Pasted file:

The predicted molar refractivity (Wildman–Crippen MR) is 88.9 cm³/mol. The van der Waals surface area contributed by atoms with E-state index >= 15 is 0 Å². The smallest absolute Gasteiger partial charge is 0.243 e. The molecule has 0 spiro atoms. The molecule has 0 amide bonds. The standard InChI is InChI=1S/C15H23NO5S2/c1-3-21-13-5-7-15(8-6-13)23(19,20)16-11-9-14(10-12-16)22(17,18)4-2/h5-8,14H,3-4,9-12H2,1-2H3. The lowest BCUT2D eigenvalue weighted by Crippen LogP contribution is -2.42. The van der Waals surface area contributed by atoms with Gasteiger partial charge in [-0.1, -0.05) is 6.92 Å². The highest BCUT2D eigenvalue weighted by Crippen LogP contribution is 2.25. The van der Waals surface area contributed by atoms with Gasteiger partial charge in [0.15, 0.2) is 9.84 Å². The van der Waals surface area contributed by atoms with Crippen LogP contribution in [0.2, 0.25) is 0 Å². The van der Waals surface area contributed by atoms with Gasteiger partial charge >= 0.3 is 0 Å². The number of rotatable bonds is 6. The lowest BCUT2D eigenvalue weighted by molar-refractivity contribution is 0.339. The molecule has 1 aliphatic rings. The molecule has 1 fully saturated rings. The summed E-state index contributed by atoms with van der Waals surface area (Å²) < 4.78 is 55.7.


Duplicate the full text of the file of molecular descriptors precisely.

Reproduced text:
The predicted molar refractivity (Wildman–Crippen MR) is 88.9 cm³/mol. The van der Waals surface area contributed by atoms with E-state index >= 15 is 0 Å². The smallest absolute Gasteiger partial charge is 0.243 e. The molecule has 0 spiro atoms. The molecule has 0 amide bonds. The standard InChI is InChI=1S/C15H23NO5S2/c1-3-21-13-5-7-15(8-6-13)23(19,20)16-11-9-14(10-12-16)22(17,18)4-2/h5-8,14H,3-4,9-12H2,1-2H3. The lowest BCUT2D eigenvalue weighted by Crippen LogP contribution is -2.42. The van der Waals surface area contributed by atoms with Gasteiger partial charge in [-0.1, -0.05) is 6.92 Å². The highest BCUT2D eigenvalue weighted by Crippen LogP contribution is 2.25. The van der Waals surface area contributed by atoms with Gasteiger partial charge in [0.15, 0.2) is 9.84 Å². The van der Waals surface area contributed by atoms with Crippen LogP contribution in [0.2, 0.25) is 0 Å². The van der Waals surface area contributed by atoms with Gasteiger partial charge >= 0.3 is 0 Å². The number of rotatable bonds is 6. The lowest BCUT2D eigenvalue weighted by molar-refractivity contribution is 0.339. The molecule has 1 aliphatic rings. The molecule has 1 fully saturated rings. The summed E-state index contributed by atoms with van der Waals surface area (Å²) < 4.78 is 55.7.